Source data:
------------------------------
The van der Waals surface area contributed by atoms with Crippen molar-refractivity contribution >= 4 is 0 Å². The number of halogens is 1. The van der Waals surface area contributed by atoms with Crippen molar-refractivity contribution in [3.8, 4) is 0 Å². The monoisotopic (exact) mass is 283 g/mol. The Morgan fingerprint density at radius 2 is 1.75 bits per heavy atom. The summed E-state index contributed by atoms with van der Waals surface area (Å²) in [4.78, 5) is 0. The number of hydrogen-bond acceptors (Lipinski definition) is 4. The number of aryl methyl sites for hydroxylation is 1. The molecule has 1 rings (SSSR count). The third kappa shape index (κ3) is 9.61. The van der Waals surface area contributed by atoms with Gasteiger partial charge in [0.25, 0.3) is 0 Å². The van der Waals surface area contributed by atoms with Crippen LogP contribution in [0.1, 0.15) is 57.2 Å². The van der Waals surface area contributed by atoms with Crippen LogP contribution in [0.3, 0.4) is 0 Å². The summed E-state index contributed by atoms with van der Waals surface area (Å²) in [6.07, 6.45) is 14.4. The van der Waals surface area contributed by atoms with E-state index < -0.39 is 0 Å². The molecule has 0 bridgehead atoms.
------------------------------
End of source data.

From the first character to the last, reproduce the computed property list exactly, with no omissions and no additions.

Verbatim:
The van der Waals surface area contributed by atoms with Crippen molar-refractivity contribution >= 4 is 0 Å². The number of halogens is 1. The van der Waals surface area contributed by atoms with Crippen molar-refractivity contribution in [3.8, 4) is 0 Å². The monoisotopic (exact) mass is 283 g/mol. The Morgan fingerprint density at radius 2 is 1.75 bits per heavy atom. The summed E-state index contributed by atoms with van der Waals surface area (Å²) in [4.78, 5) is 0. The number of hydrogen-bond acceptors (Lipinski definition) is 4. The number of aryl methyl sites for hydroxylation is 1. The molecule has 1 rings (SSSR count). The third kappa shape index (κ3) is 9.61. The van der Waals surface area contributed by atoms with Gasteiger partial charge in [0.25, 0.3) is 0 Å². The van der Waals surface area contributed by atoms with Crippen LogP contribution in [0.1, 0.15) is 57.2 Å². The van der Waals surface area contributed by atoms with Crippen LogP contribution in [0.3, 0.4) is 0 Å². The summed E-state index contributed by atoms with van der Waals surface area (Å²) in [6.07, 6.45) is 14.4. The van der Waals surface area contributed by atoms with E-state index < -0.39 is 0 Å². The molecule has 0 bridgehead atoms.